"I attended a conference on rural communities in June and a speaker said that communities like ours need to focus on thriving instead of growing. We need to focus on retaining the people we have and improving their quality of life by building on what currently exists in the community," she says.

Today, during the S.D. State Fair, South Dakota Farmers Union recognized Amy Hofer of Doland for her selfless contributions to rural communities across the state with the Rural Dakota Pride Award. She one of seven South Dakotans honored with the award.

Hofer is pictured here with Doug Sombke (left), SDFU President.

Diana Runge, Wessington

The line between family and community members is quite blurry for Diana Runge. "I have family, but my community is my family, too. I can't distinguish between family and friends."

 She explains that her community has stood by her family in good times and the worst of times. As a young mother, her oldest son, Ryan was diagnosed with cancer. Within seven months, she was burying her 14-year-old. Her youngest child was only 1.

 "The community was here for us. You can't die with him, so I chose to survive," explains Runge, who now that her children are grown, pours her time into serving her community.

 She is an EMT, president of the American Legion Women's Auxiliary, organizes a group to plant flowers in the park and recently, when their local church was closed, she founded St. Joseph's Angels.

 "It's a way to keep the church name alive and stay connected to church members," she explains of the group that helps organize funeral meals and raise money to give to community members in need.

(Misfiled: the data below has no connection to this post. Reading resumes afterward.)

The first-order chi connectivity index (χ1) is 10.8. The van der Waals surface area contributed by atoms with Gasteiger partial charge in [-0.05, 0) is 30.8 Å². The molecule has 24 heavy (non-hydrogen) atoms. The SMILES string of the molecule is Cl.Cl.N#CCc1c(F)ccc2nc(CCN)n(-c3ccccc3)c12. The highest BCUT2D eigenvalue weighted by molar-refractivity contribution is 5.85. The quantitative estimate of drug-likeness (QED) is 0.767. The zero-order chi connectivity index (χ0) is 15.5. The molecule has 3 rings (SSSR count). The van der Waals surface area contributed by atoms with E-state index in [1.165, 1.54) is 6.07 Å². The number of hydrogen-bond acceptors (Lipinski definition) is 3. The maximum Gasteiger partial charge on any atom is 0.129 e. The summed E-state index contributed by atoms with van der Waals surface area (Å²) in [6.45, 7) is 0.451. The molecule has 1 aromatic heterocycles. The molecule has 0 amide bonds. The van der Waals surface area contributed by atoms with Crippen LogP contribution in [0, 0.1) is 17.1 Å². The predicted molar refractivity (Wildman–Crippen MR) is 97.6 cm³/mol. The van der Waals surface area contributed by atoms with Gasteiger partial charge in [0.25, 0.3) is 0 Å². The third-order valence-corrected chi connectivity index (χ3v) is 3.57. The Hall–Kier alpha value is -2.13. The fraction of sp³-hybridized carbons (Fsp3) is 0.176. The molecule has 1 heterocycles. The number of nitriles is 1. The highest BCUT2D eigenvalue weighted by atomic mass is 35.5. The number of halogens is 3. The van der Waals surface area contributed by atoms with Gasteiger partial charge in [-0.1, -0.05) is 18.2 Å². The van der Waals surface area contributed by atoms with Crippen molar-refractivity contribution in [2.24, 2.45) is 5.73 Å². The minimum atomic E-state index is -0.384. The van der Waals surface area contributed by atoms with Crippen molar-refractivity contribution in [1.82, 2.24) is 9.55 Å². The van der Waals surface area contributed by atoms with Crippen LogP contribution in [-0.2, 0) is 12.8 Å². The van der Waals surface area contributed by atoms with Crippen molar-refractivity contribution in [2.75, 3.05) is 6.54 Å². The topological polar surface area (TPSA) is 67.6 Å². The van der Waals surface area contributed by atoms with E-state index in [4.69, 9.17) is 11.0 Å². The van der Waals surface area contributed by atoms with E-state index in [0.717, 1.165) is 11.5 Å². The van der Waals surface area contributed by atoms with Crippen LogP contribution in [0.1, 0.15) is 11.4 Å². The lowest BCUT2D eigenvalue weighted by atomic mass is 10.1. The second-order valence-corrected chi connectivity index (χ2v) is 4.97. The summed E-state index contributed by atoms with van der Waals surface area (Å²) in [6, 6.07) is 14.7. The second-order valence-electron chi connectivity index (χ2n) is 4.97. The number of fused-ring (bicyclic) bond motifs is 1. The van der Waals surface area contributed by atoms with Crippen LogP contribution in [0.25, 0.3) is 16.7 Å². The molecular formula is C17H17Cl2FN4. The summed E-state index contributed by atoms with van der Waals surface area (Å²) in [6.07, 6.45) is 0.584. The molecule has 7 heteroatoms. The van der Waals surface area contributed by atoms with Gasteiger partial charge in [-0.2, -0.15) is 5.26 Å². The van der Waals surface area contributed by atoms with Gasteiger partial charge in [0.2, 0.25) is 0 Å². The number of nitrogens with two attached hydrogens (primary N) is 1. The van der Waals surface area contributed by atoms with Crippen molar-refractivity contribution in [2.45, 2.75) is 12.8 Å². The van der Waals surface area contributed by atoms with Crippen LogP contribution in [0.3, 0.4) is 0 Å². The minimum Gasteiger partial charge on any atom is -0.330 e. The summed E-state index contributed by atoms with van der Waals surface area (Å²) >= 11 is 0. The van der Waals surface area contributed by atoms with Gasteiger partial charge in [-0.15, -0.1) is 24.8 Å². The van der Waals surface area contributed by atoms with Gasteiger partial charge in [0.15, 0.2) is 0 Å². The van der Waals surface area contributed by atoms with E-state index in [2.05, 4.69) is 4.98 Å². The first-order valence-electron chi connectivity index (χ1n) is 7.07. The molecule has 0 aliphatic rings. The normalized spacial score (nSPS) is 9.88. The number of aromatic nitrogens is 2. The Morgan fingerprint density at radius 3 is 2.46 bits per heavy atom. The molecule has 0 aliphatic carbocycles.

Recently, the group made and sold 200 Indian tacos during Wessington Fun Days. "We have fun together. I don't do this stuff alone. I may be the instigator - or the one with the biggest mouth - but my friends all help," she explains. "We are helping keep the community going for the next generation."

Today, during the S.D. State Fair, South Dakota Farmers Union recognized Diana Runge of  Wessington for her selfless contributions to rural communities across the state with the Rural Dakota Pride Award. She was one of seven South Dakotans honored with the award. Runge is pictured here with Doug Sombke, SDFU President.

Joe Schnell, Lake Preston

A volunteer EMT for more than 35 years, Joe Schnell has helped Lake Preston citizens at times when they are most in need.

 Schnell recalls one particular emergency where a man's heart stopped. He and the ambulance crew had to conduct CPR and shock a patient six times on the way to the hospital. "By the time we arrived, he was up and talking to us. I get a good feeling every time I see him walking around - knowing that I had the privilege of being there to make that big of a difference."